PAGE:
After supper Jesus took the cup of wine; and when he had given thanks, he gave it to them and said, “Drink this all of you. This is my blood of the new Covenant, which was shed for you … whenever you drink it, do this for the remembrance of me.”
It was almost tempting to change that last line of communion to “wherever you drink it.” I was celebrating communion on the stern of the Celestyal Crystal, a cruise ship that was sailing just off the coast of Cuba. It was Sunday morning and I was traveling with a group of journalists to immerse myself in the Authentic Cuban Experience, when I was asked by some members of my group to celebrate the Eucharist. With a makeshift altar, borrowed wine and bread saved from breakfast, we celebrated communion. Just off the port lay Cuba, a country that as recently as 1992, had atheism as a part of its constitution.
The trip was coordinated by Educational Opportunities of Florida and Celestyal Cruises of Greece, www.celestyalcruises.com/en/cuba-cruises. For those who want to explore Cuba, cruise ships provide the best means of travel, as the country is not yet ready for the influx of tourists; your floating hotel provides a comfortable base from which to explore.
And for those who want to make a religious pilgrimage to Cuba, Educational Opportunities, www.eo.travelwithus.com, guides you through the bureaucracy that is still the Cuban government, to meet with Christians who have kept the faith despite 50 years of oppression. Churches in America feel oppressed if soccer practice is held on Sunday morning. Cubans have much to teach us about following Jesus when doing so makes life difficult rather than just inconvenient.
“I want to see Cuba before it changes” is an oft-heard expression. We say it without fully comprehending our own words. What don’t we want to change? The colorful 1950s cars that have endlessly been reworked in order to them keep running?
One guide described such cars as American-made only on the outside; I found that to be true while riding in a Chrysler with an engine in the trunk. Is it fear of a McDonald’s popping up next to one of Ernest Hemmingway’s favorite haunts?
As the average Cuban makes only $30-$40 a month, the locals won’t be able to afford a Big Mac anytime soon. Perhaps one uneasy sign of change is the proliferation of T-shirts for sale in places that until recently sold only rum and cigars. T-shirts might be the “canary in the coal mine,” a sign of impending commercialization to come.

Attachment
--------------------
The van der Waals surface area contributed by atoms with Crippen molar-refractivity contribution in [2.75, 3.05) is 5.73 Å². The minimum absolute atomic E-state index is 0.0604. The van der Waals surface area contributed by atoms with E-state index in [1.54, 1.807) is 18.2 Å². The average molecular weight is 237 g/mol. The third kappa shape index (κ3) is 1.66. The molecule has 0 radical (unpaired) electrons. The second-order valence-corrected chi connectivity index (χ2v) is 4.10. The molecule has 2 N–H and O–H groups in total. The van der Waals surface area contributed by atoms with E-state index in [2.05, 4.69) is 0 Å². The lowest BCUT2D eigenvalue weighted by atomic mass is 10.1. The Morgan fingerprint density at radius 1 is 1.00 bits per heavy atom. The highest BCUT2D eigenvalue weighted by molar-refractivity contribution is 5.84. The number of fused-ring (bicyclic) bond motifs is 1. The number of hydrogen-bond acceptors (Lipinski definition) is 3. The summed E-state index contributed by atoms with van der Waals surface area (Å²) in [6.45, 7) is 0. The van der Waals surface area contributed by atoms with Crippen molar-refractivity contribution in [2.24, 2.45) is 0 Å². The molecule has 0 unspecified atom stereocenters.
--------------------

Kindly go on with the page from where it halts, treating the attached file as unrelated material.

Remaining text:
Before uttering the words, “I want to see Cuba before it changes,” think of the Cuban exiles. Marlene Oliver of Celestyal Cruises was our PR person. She is the daughter of Cuban exiles who made the difficult trip to come to this country to escape Castro.
While we were in Havana, Marlene asked if we could stop by a dilapidated apartment building that had been her father’s home.
The phrase “You can’t go home again” is achingly true for the exiles.
Watching Marlene and her sister try to find a way into their father’s home called to mind the words of Psalms 137:1, “By the waters of Babylon we sat down and wept as we remembered Zion.” It’s the cry of the exile wanting to come home.
The Cuban people are warm and friendly and each has a story to tell. There was our guide in Cienfuegos who, with a big grin, introduced himself as Vladimir. “Russian name, Cuban heart,” he said, reminding us of the close ties between Russia and Cuba. Then there was Isora, who called us “my children” as she ushered us through Havana. It was Isora who would sigh and respond to difficult questions about day-to-day survival with the words, “It’s complicated.”
Change is coming to Cuba. It just might not be the kind of change envisioned by the Castro regime. One of the most striking moments in Cuba was seeing the 60-foot Christ of Havana statue overlooking the harbor. Directly across from the Christ is the Havana home once belonging to Che Guevara. His name is outlined on the house in neon lights and reminded me of a supper club.
Che’s house is now a museum. Castro is dead. While the effects of the revolution are still very evident, they are beginning to wane.
Two thousand years ago, at the Last Supper, Jesus proclaimed the words of a New Covenant that continue to endure. Christ over Havana endures. Look at the face of this Christ. And then remember that the revolution that Jesus ushered in that proclaimed the rule of God, the kingdom of Heaven on Earth and love for the world is the one that will last long after the Ches and Castros of this world are gone.
The Rev. Cynthia Taylor is the pastor of the Church of the Holy Comforter in Martinez.